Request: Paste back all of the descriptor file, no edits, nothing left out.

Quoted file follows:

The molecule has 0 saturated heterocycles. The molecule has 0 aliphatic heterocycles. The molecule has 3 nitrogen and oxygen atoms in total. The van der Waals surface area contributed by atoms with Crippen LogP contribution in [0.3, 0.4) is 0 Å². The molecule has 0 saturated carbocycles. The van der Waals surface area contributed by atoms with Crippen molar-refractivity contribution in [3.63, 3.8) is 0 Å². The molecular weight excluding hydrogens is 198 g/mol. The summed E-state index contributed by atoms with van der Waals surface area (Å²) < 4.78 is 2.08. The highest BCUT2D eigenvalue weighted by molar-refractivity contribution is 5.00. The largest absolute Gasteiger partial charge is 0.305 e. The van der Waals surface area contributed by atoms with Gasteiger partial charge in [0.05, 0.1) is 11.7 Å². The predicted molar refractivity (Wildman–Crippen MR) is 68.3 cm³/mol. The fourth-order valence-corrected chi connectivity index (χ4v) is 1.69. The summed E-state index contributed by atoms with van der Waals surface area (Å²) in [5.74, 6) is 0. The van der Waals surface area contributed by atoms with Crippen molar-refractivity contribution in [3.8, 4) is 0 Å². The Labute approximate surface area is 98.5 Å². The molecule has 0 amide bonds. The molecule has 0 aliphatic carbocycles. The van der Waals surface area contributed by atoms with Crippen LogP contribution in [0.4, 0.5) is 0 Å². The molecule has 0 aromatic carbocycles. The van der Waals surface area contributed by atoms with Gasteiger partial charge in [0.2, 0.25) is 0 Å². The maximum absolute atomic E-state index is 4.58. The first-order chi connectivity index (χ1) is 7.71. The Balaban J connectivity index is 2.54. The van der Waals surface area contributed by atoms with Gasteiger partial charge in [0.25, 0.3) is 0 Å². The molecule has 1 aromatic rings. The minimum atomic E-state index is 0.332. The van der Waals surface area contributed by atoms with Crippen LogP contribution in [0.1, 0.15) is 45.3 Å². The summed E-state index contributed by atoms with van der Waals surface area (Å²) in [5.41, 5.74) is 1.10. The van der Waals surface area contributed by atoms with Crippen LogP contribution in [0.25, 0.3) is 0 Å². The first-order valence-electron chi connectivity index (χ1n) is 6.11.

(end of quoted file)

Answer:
The molecule has 0 saturated heterocycles. The molecule has 0 aliphatic heterocycles. The molecule has 3 nitrogen and oxygen atoms in total. The van der Waals surface area contributed by atoms with Crippen LogP contribution in [0.3, 0.4) is 0 Å². The molecule has 0 saturated carbocycles. The van der Waals surface area contributed by atoms with Crippen molar-refractivity contribution in [3.63, 3.8) is 0 Å². The molecular weight excluding hydrogens is 198 g/mol. The summed E-state index contributed by atoms with van der Waals surface area (Å²) < 4.78 is 2.08. The highest BCUT2D eigenvalue weighted by molar-refractivity contribution is 5.00. The largest absolute Gasteiger partial charge is 0.305 e. The van der Waals surface area contributed by atoms with Gasteiger partial charge in [0.05, 0.1) is 11.7 Å². The predicted molar refractivity (Wildman–Crippen MR) is 68.3 cm³/mol. The fourth-order valence-corrected chi connectivity index (χ4v) is 1.69. The summed E-state index contributed by atoms with van der Waals surface area (Å²) in [5.74, 6) is 0. The van der Waals surface area contributed by atoms with Crippen molar-refractivity contribution in [3.8, 4) is 0 Å². The Labute approximate surface area is 98.5 Å². The molecule has 0 amide bonds. The molecule has 0 aliphatic carbocycles. The van der Waals surface area contributed by atoms with Crippen LogP contribution in [0.4, 0.5) is 0 Å². The molecule has 0 aromatic carbocycles. The van der Waals surface area contributed by atoms with Gasteiger partial charge in [0.2, 0.25) is 0 Å². The maximum absolute atomic E-state index is 4.58. The first-order chi connectivity index (χ1) is 7.71. The Balaban J connectivity index is 2.54. The van der Waals surface area contributed by atoms with Gasteiger partial charge in [0.25, 0.3) is 0 Å². The molecule has 1 aromatic rings. The minimum atomic E-state index is 0.332. The van der Waals surface area contributed by atoms with Crippen LogP contribution in [0.1, 0.15) is 45.3 Å². The summed E-state index contributed by atoms with van der Waals surface area (Å²) in [5.41, 5.74) is 1.10. The van der Waals surface area contributed by atoms with Crippen LogP contribution in [0.25, 0.3) is 0 Å². The first-order valence-electron chi connectivity index (χ1n) is 6.11.